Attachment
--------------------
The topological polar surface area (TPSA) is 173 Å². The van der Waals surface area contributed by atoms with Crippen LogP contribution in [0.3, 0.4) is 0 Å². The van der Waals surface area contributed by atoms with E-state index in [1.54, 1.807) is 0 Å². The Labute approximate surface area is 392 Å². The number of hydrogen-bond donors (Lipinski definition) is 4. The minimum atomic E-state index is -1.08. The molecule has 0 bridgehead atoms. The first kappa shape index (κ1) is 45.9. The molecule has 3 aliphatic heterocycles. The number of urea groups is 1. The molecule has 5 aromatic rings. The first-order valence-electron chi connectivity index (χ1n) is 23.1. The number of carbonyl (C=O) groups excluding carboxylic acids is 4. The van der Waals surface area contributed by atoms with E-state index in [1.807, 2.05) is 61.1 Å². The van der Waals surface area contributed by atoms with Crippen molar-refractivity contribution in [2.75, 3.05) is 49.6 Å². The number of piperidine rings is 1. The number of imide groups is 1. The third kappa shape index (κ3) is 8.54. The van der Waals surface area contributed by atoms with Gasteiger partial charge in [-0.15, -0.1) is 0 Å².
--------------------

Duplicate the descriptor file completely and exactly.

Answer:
The topological polar surface area (TPSA) is 173 Å². The van der Waals surface area contributed by atoms with Crippen LogP contribution in [0.3, 0.4) is 0 Å². The van der Waals surface area contributed by atoms with E-state index in [1.54, 1.807) is 0 Å². The Labute approximate surface area is 392 Å². The number of hydrogen-bond donors (Lipinski definition) is 4. The minimum atomic E-state index is -1.08. The molecule has 0 bridgehead atoms. The first kappa shape index (κ1) is 45.9. The molecule has 3 aliphatic heterocycles. The number of urea groups is 1. The molecule has 5 aromatic rings. The first-order valence-electron chi connectivity index (χ1n) is 23.1. The number of carbonyl (C=O) groups excluding carboxylic acids is 4. The van der Waals surface area contributed by atoms with E-state index in [1.807, 2.05) is 61.1 Å². The van der Waals surface area contributed by atoms with Crippen molar-refractivity contribution in [2.75, 3.05) is 49.6 Å². The number of piperidine rings is 1. The number of imide groups is 1. The third kappa shape index (κ3) is 8.54. The van der Waals surface area contributed by atoms with Gasteiger partial charge in [-0.15, -0.1) is 0 Å².